A renaissance engraver: some notes on G. da Sangallo and the Quirinal temple

A kind correspondent (R. Fassaert) has sent me an image of one of the plates in the new Atlas of Ancient Rome, featuring the huge temple on the Quirinal Hill in Rome, about which I have written a series of posts.  The temple was thought to be Aurelian’s Temple of the Sun; then a Hadrianic Temple of Serapis; and the authors of that Atlas propose that it was a temple of Hercules and Dionysius.

“Tab.192” includes a plan and section by a certain “G. da Sangallo”.  The image I have is low-resolution, but looks intriguing:

Of course it may be to some extent a reconstruction.  But where is it from?

In common with many other sources, the Atlas leaves the reader at a loss.  Engravings apparently magically appear.  But I wondered if anything might be online.

The author turns out to be Giuliano da Sangallo (or San Gallo), who died in 1516.  Italian Wikipedia has an article on him, from which I learn that he was a true renaissance man, who started with wood-carving and went into architecture and much else.

The notes tell me that manuscript of sketches is preserved in the Vatican in Ms. Barberini lat. 4424.  My friend J.-B.Piggin provides a link to the manuscript online, which is here.  It’s also now possible to save individual pages to file, which is most useful, as we shall see.

On first sight it did not contain what we were looking for.  But a further search for da Sangallo and the Quirinal[1] led me[2] to a really useful article at Academia.edu by Dr Cammy Brothers, precisely about Da Sangallo and the temple on the Quirinal hill.[3]  This tells us that there are 7 drawings, all in the Barberini codex: on fol. 10r, 60r, 60v, 68v.  The plan and section are folios 65r and 65v.

But looking at the manuscript, the reader is puzzled.  Folios 65r and 65v are blank.  Fol. 10r contains nothing relating to the Quirinal temple.  68v is blank.  The page numbers are corrupt.

Like all these online interfaces, it is hard to use as first.  But it got easier as I worked with it.  I found, by scanning through the thumbnails, that the images of the section and plan are in fact folios 57r and 57v.  The top of 57r is a bunch of figures from the arch of Severus in Rome.  So here’s the bottom of that page:

G. da Sangallo, Codex Barberini lat. 4424, fol. 57r, bottom: a section of the Quirinal Hill temple

I cannot make out the writing, however, even at maximum resolution, however.

Here’s the plan of the temple, on the next page, slightly edited.

G. da Sangallo, Codex Barberini latin. 4424, fol. 7v. Plan of the Quirinal temple.

Can any reader make out the writing?

Folio 60v does indeed show the pediment of the temple, before its demolition, on the left.

(One must deplore the vandalism of the circular Vatican logo across the picture, and I hope that the curators recognise how obnoxious this is, and remove it.)

It is perhaps likely that Dr Brothers did not consult the manuscript, but rather the reproduction by C. Hülsen (1910).[4]  Maybe this had different folio numbers.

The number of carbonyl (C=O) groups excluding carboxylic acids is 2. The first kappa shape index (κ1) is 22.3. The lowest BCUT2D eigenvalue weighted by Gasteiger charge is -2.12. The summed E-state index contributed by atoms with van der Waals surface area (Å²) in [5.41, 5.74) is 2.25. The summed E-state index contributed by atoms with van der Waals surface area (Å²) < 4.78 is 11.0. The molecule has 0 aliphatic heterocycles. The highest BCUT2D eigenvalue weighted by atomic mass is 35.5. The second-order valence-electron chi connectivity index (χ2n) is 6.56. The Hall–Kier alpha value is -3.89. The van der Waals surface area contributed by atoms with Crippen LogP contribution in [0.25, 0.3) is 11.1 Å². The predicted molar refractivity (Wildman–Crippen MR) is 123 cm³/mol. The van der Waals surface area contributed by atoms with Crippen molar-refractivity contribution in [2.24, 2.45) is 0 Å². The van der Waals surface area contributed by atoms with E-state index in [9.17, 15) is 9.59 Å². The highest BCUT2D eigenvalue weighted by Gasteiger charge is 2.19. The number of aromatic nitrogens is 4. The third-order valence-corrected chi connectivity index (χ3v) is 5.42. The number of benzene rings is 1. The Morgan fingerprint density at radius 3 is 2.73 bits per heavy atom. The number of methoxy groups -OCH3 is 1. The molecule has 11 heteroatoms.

I cannot recommend too highly the article by Cammy Brothers. It is a treasure trove.  It contains reproductions of other drawings, and also calculations of the size of the monument as it then was.  It also contains computer-generated reconstructions.  In short it is a very useful article indeed, which I only encountered by accident.

The Barberini codex is not the only online item by G. da Sangallo.  Wikipedia also told me of a “Sienese sketchbook” (Taccuino senese), held at the Biblioteca degli intronati in Siena.  Rather to my surprise, this also proves to be online, although in a 1902 anastatic copy, at Google Books here.  But it had no material on the temple.

It all goes to show that, with a little effort, it really is possible for a non-specialist to locate these drawings.  How fortunate we are to live in the age of the internet!

Let’s finish with a striking image, not of the Quirinal temple, by Da Sangallo which I found on Wikimedia Commons.  Apparently it depicts the ruins of the Basilica Aemilia in 1480!

The Basilica Aemilia in 1480, by G. da Sangallo.

But once again this is actually from the Barberini Codex, fol.28r.[5]

It is nice to make use of a Vatican manuscript from a hotel room.  This would hardly have been dreamt of, even a few years ago.

  1. [1]“giuliano da sangallo quirinale”
  2. [2]Via the German Wikipedia article on the temple of Serapis.
  3. [3]Cammy Brothers, “Reconstruction as design: Giuliano da Sangallo and the ‘palazzo di mecenate’ on the Quirinal Hill”, Annali di architettura: Rivista del Centro internazionale di Studi di Architettura Andrea Palladio di Vicenza 14, 2002, 55-72. Online here.
  4. [4]C. Hülsen, Il libro di Giuliano da Sangallo: codice Vaticano Barberiniano Latino 4424, I-II, Lepizig, 1910.
  5. [5]Little as I like Wikipedia, I think I will add a note to the Wikimedia Commons page, if I can.

2 thoughts on “A renaissance engraver: some notes on G. da Sangallo and the Quirinal temple

  1. Barberini lat. 4424 (mind the spelling with small L): the ms. had 2 different handwritten folio nos. (perhaps including interleaved blank pages).The official page nos. are the ones at the bottom (mechanical numbering). Using the other ## is mistaken, but happens.

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